Protocol for dismissing an employee for poor work performance

Protocol for dismissing an employee for poor work performance
14 Jan 2021

Introduction

Employees, when dismissed by their Employers are in many cases dismissed for some form of misconduct on the Employee’s part. However, dismissal for poor work performance has risen substantially in the period of COVID-19, often because the normal circumstances whereby an Employee is monitored and mentored on the worksite or in the workplace was and is not possible during the COVID-19 pandemic. South African labour laws do indeed recognise circumstances of dismissal for poor work performance, and despite the COVID-19 pandemic, the manner in which an Employer should deal with an Employee performing poorly remains unchanged, for now.

South African labour laws recognise that an Employer may require the Employee to perform work of an acceptable or adequate standard that is at the discretion of the Employer, by nature of its trade or sector. The principles outlined hereinbelow serve only as a guideline, as Employers and their workplaces notably differ in size and in nature, and accordingly, based on the specific workplace, trade and sector, Employers should follow the appropriate and lawful steps in cases where they wish to dismiss an Employee for poor work performance.

Setting performance standards in the workplace

Any Employer may set certain performance standards which Employees would be required to meet in order to remain employed. However, there is no hard and fast rule in South African labour laws on what these standards are, other than that the standards set by the Employer in the workplace must be lawful, reasonable, relevant to a specific workplace and finally, it must be known to the Employee. Furthermore, the standards of performance set by the Employer must be communicated to the Employee, whether it be verbally, set out in the Employee’s Contract of Employment, set out in various workplace policies or in terms of monthly or quarterly targets set for the Employee. The aforementioned is not an exhaustive list. There are a multitude of ways an Employer can communicate, and measure performance standards and these aforementioned measures may very well vary according to the nature of the business.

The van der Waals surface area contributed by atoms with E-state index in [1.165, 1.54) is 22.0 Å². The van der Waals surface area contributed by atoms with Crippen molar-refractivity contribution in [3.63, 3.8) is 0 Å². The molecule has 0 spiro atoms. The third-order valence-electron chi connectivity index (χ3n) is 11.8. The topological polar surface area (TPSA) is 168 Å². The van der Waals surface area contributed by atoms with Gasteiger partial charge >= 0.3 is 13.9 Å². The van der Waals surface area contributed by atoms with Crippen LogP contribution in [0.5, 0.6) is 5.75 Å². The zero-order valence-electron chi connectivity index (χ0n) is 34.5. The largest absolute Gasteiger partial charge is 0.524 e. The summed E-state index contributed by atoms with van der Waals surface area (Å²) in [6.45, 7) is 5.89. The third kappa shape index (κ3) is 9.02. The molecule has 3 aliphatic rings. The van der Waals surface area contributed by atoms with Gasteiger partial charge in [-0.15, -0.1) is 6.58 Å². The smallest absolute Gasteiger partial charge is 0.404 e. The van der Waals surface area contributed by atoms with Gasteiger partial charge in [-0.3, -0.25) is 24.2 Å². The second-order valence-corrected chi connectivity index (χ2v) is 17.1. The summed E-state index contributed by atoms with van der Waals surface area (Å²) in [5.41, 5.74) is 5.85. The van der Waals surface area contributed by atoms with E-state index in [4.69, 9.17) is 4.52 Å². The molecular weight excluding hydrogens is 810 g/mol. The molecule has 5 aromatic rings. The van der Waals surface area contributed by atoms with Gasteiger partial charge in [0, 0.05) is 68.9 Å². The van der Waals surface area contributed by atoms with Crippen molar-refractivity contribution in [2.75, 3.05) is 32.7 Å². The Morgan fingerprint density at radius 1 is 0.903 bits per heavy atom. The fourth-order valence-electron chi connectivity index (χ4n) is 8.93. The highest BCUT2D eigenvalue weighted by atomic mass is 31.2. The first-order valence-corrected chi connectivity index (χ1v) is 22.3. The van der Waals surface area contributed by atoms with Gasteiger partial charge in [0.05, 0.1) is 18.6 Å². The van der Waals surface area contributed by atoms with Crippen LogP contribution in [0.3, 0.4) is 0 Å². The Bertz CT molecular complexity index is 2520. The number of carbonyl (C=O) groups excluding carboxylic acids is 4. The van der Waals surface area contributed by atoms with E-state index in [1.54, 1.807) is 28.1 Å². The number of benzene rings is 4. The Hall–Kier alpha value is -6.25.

Assessing the Employee’s performance in the workplace

Assuming an Employee is aware of his or her standards of work performance and how same is measured, the Employer has the right to measure the Employee’s work performance against the set of known work performance standards required of the Employee. If the Employee fails to meet the required standards, the Employer or designated representative of the Employer such as a Human Resources Manager should immediately consult with the Employee and inform the Employee that his or her work performance does not meet the required standards of the Employer. In addition, the Employer or designated representative should discuss possible workplace causes of the poor performance and if identified as such, the Employer should endeavor to rectify the workplace-based causes of the Employee’s poor work performance. Examples of workplace-based causes may be an unreasonable workload or broken equipment, or any circumstances which are completely out of the Employee’s control but are the cause of the poor performance.